Anyone want to guess just how much bandwidth is required to stream this data across the internet and into your home? S**tloads is the correct answer. More than enough to bury a copper link in a blizzard of dropped bits. Even at 4K with maximum possible compression, a single movie (like Elysium, mastered in 4K) would probably risk driving copper into the ground.

    How about the roadside boxes—the so-called Nodes in the FTTN part of the equation? What will be their capacity for carrying data from there to the copper? Is the Liberal plan going to accommodate 8K movie downloads/streaming?

    There is no point pretending that people won’t want this new video technology, what with the 22.2 surround sound (I kid you not), and the expanded colour space. Japan and China have plans for rollout of 4K in the near future, meaning the next couple of years. They manufacture the necessary chips for the camera equipment through to the TVs, so the technical capacity can be produced for commercial use, no doubt about it.

    I foresee this Liberal government placing us in the position we were in with the Howard government and Telstra in the early 2000’s, where Telstra’s intransigence meant using dial-up or being gouged on bandwidth costs for ADSL—if you could even get the technology to your home in the first place. Taking minutes to download an image dense webpage, only to find it didn’t have the information you were after…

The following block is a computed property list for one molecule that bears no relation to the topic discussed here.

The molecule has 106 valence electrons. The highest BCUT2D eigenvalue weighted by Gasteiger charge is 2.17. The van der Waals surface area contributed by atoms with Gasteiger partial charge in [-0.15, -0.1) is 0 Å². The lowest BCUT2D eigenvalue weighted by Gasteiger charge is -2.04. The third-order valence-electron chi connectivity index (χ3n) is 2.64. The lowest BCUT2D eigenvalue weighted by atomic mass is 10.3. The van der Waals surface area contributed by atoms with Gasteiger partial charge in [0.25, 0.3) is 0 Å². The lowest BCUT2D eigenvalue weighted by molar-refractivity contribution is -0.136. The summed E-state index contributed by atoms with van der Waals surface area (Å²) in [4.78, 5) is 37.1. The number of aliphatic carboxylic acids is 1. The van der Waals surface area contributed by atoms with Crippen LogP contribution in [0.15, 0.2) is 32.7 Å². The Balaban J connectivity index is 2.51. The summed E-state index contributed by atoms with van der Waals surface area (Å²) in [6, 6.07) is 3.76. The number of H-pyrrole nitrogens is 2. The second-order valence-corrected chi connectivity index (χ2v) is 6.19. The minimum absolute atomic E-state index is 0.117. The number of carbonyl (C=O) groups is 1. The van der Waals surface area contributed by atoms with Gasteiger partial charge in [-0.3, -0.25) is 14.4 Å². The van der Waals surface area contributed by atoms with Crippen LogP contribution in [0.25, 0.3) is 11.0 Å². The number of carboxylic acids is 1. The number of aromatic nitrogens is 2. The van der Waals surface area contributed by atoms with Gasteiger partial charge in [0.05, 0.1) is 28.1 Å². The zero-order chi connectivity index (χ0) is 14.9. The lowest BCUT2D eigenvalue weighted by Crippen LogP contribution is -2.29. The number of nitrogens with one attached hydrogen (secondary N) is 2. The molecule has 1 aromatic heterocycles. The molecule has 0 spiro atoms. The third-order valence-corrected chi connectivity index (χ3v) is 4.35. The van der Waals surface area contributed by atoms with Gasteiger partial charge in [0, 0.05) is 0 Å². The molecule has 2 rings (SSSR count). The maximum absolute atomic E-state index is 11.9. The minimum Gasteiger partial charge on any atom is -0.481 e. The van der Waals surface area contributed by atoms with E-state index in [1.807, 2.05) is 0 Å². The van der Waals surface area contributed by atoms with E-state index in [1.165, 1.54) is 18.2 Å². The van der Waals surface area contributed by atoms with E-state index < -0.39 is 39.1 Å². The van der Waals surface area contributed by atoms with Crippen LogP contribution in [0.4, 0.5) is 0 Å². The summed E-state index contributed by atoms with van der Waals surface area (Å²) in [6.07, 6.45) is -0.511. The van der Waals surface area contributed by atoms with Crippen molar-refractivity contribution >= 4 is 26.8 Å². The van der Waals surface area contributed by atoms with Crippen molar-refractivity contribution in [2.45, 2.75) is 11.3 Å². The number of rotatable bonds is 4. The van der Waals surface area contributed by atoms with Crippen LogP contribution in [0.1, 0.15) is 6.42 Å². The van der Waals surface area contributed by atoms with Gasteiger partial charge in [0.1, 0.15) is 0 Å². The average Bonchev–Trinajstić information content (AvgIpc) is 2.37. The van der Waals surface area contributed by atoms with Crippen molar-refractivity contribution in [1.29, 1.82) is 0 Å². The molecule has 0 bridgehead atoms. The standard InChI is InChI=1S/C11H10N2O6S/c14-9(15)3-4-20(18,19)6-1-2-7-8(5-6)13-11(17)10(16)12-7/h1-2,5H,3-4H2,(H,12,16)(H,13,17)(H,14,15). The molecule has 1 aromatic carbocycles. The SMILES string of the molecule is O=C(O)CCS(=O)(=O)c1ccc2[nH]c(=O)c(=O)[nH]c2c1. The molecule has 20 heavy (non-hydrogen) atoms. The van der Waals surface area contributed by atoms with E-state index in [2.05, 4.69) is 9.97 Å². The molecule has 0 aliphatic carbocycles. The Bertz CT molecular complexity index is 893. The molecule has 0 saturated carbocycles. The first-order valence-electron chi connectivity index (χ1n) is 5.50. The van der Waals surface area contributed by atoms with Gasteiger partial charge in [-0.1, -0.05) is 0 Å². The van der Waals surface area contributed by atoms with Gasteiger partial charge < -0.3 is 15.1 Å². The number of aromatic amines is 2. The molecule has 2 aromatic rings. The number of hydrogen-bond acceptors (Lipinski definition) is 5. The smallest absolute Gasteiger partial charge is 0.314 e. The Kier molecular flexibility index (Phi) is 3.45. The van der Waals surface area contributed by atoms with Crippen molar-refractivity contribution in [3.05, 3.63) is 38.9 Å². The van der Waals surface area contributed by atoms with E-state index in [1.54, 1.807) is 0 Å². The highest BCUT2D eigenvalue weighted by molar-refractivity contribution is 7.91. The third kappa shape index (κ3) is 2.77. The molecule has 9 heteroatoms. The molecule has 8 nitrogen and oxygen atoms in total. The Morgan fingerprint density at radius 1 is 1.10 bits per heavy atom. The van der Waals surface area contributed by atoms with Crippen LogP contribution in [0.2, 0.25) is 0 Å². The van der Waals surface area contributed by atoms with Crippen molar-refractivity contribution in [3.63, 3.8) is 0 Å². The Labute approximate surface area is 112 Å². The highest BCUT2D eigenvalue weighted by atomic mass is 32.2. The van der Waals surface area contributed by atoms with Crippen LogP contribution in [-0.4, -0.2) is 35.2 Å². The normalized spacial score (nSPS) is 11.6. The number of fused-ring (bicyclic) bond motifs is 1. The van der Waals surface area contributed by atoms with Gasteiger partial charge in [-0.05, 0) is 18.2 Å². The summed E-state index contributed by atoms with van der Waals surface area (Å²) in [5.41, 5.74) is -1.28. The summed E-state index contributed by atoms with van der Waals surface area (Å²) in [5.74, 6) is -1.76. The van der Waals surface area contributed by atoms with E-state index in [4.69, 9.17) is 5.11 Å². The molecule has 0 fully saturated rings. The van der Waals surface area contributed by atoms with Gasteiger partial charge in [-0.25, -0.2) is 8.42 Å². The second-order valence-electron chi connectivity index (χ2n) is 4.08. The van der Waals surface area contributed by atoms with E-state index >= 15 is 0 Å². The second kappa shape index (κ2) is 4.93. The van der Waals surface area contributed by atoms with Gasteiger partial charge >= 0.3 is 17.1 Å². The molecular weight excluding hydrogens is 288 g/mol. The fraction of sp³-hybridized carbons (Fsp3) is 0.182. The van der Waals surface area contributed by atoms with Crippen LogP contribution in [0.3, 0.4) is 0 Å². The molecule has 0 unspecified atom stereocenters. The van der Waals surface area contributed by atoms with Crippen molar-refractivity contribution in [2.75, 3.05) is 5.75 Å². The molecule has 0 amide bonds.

With one finger for the Libs, I salute them.

  26. sunshine
    December 16th, 2013 at 07:20 | #26

    @Donald Oats
    Maybe this is the Conservatives way of preventing the eventual streaming of free 3D porn to the bedrooms of our nations teenagers !

  27. Ikonoclast
    December 16th, 2013 at 07:40 | #27

    @Ernestine Gross

    I am very wary of GM food for a number of reasons.

    Insertion of gene A to make say protein B might seem straightforward. However, to my mind there is no guarantee that an insertion accompanied by offsets or displacements in a complex gene sequence will not have other unforeseen consequences (in how other genes are expressed or not expressed.)

    The situation (insertion of code) is not dissimilar in some ways to inserting new code in a complex computer program. Anyone who has worked in computer systems development knows that regression testing is a significant component of development. After new code is inserted, not only must the new code be tested, but the whole system must be tested (as far as possible) to ensure that the new code has not buggered up something else that used to work. Are GM experimenters and implementers doing enough testing to ensure they have not buggered up something else? I wonder, because the permutations and combinations of risks are huge.

    Also, the self-reinforcing corporate money-making linkages between GM and more pesticides, more fertilisers are very clear. After, engineering crops to take more pesticides, more fertilisers what happens to the intricate web of life downstream? Think of bees and CCD (colony collapse disorder) as one possible example.

  28. Mel
    December 16th, 2013 at 08:46 | #28

    Prof Quiggin, I have a great deal of respect for you and this blog and accordingly I apologise for breaking your injunction not to interact with Megan or make personal attacks. I also apologise to Megan. I accept that her opposition to certain branches of mainstream science is genuine and thus not trolling and it was wrong of me to suggest otherwise.

  29. Megan
    December 16th, 2013 at 09:32 | #29

    @John Quiggin

    This doesn’t sound “unconditional”:

    her opposition to certain branches of mainstream science